Relationships at Work - Leadership Skills Guide to Create a Company Culture We Love

How to Make Work Values Valuable for Employee Engagement

February 29, 2024 Russel Lolacher Episode 141
Relationships at Work - Leadership Skills Guide to Create a Company Culture We Love
How to Make Work Values Valuable for Employee Engagement
Show Notes Transcript

In this episode of Relationships at Work, communications and leadership nerd (and host) Russel Lolacher highlights how putting more value into our corporate values will help employee engagement.

We talk about values, we put them on posters and on websites but they have absolutely no meaning to staff if they aren't demonstrated and rewarded, every day.  Russel will walk through an example of how to operationalize values, some areas to focus on and how to get started to make those values valuable. 

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Welcome back to Relationships At Work – the leadership mindset guide for creating a workplace we love.  I’m your host Russel Lolache

I’m a communications and leadership nerd with a couple of decades of experience and a heap of curiosity on how we can make the workplace better. If you’re a leader trying to understand and improve your impact on work culture and the employee experience, you’re in the right place.

This, in your hands right now, is a mini-episode of the show a quick and valuable bit of information to help shift your leadership mindset. 

In this episode….

We’re Putting Values into Operations

The term “values” is a VERY overused term in the workplace. They're mentioned on occasion when you're doing some yearly team building exercise, they're on a poster in the HR offices...somewhere. Oh, and they get brought up during a change management exercise that seems out of the blue.

Oh, and they're on the website too.

But for values to be valuable, they can’t be just words. We know this. If they are, they’re little more than nice-to-have slogans. 

If we don't incorporate and operationalize our values within the DNA of the company, rewarding and reinforcing them at every opportunity, then they don't have any value other than words to fill a corporate webpage (under those vision and mission statements)

That doesn't need to be the case. 

Organizations are better for it if they take their values seriously. And demonstrate it, every single day. In a conversation I had on the show with Justin Robbins, he talked about Hershey's Legacy Cheques. The organization would give "cheques" to leadership for them to hand out to employees who demonstrated the company values. These were small monetary rewards (that grew with continual recognition) they could use at a local amusement park. It was an “on the spot” recognition program for the employee and a reinforcement of what the values looked like for other employees and management. 

If you’re curious (cause I was), Hershey’s core values are integrity, excellence, respect, and teamwork.

And you’re right… those sound SUPER vague and generic. That’s why it’s even more important to recognize them in action, so team members can see and model what that behaviour can and should look like when it comes to corporate values.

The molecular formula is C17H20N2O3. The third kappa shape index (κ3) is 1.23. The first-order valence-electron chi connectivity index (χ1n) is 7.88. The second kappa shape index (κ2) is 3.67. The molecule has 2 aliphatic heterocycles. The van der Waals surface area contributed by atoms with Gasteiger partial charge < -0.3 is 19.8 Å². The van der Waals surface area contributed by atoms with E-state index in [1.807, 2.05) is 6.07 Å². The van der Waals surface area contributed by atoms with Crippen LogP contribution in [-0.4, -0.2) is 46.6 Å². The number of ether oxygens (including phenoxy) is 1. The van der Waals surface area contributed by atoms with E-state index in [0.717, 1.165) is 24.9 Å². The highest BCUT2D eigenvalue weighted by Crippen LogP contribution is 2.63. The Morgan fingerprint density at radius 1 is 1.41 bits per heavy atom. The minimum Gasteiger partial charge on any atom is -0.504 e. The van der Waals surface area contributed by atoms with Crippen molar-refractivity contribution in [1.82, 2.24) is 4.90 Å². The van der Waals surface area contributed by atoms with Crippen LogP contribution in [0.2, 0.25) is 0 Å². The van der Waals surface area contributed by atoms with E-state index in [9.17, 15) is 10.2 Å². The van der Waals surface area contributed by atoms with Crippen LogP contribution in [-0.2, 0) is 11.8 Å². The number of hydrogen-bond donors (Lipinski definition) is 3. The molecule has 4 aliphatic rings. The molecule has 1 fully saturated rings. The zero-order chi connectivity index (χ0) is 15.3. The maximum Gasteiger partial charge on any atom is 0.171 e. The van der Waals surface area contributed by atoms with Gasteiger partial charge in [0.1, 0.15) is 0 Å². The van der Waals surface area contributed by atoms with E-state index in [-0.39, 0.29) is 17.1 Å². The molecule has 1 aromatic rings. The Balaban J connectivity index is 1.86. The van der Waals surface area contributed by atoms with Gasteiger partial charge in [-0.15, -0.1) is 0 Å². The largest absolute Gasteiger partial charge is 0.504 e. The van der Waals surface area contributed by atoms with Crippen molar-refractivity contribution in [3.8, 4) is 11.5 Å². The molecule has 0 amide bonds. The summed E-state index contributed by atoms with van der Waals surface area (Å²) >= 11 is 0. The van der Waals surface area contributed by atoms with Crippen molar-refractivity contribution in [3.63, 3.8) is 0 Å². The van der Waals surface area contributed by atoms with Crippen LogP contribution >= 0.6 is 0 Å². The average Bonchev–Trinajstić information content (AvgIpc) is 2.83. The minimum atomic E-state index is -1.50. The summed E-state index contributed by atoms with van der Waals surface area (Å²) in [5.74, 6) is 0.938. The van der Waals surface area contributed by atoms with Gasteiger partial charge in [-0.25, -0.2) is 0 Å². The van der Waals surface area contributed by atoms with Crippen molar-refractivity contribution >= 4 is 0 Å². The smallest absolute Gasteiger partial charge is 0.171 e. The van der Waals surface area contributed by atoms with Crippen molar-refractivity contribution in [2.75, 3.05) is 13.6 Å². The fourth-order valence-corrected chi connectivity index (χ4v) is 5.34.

Win Win Win.

So. First, steal that idea. 
 Second, think about where else we could drive home the importance of our company values? Here are a few ideas:

·       Job Interviews - ask questions to determine how the prospective employee lives the values and how they would be applicable in the new role. It’s a great place to start that conversation so they are set up for success in understanding what is rewarded at work. 

·       Stay/Thrive Interviews - ask how employees are performing the values and how their leadership can model/support those values better. And discuss how the values are helping or hindering their employee experience.

·       Performance Reviews - understand how the employee is using the values to improve performance and build relationships in their career growth. And help them understand how if they aren’t.

·       Meetings/Stand Ups - take one value and do a roundtable in how everyone has demonstrated or seen that value performed in the last week at work.

If we are going to get serious about our values, we need to take a few steps first before operationalizing them. 
 Here are a few to get us started:

1.    Define Clear Values: ensure that these values are clear, concise, and aligned with the company's mission and vision.

2.    Communicate Values: Make sure that all employees, from top-level executives to front-line staff, are aware of the company's values. Regularly communicate and reinforce these values through various channels, such as company meetings, newsletters, and internal communications. And provide examples. If we’ just say “integrity”, it can mean different things to different people. Take opportunities to have a dialogue around them. 

3.    Lead by Example: Leaders have to, HAVE TO demonstrate the values in their actions and decisions, serving as role models for others to follow.

4.    Align Policies and Procedures: This might involve updating existing policies or creating new ones to reflect the organization's principles. But if we’re going to walk the talk…

Values that are not defined, communicated, lived and reinforced aren't values. They're an unfulfilled promise of an organizational culture that doesn't actually exist.

Let’s foster a real culture with real values that inspire others to want to work with us and stay with us. 

Show how valuable those values are.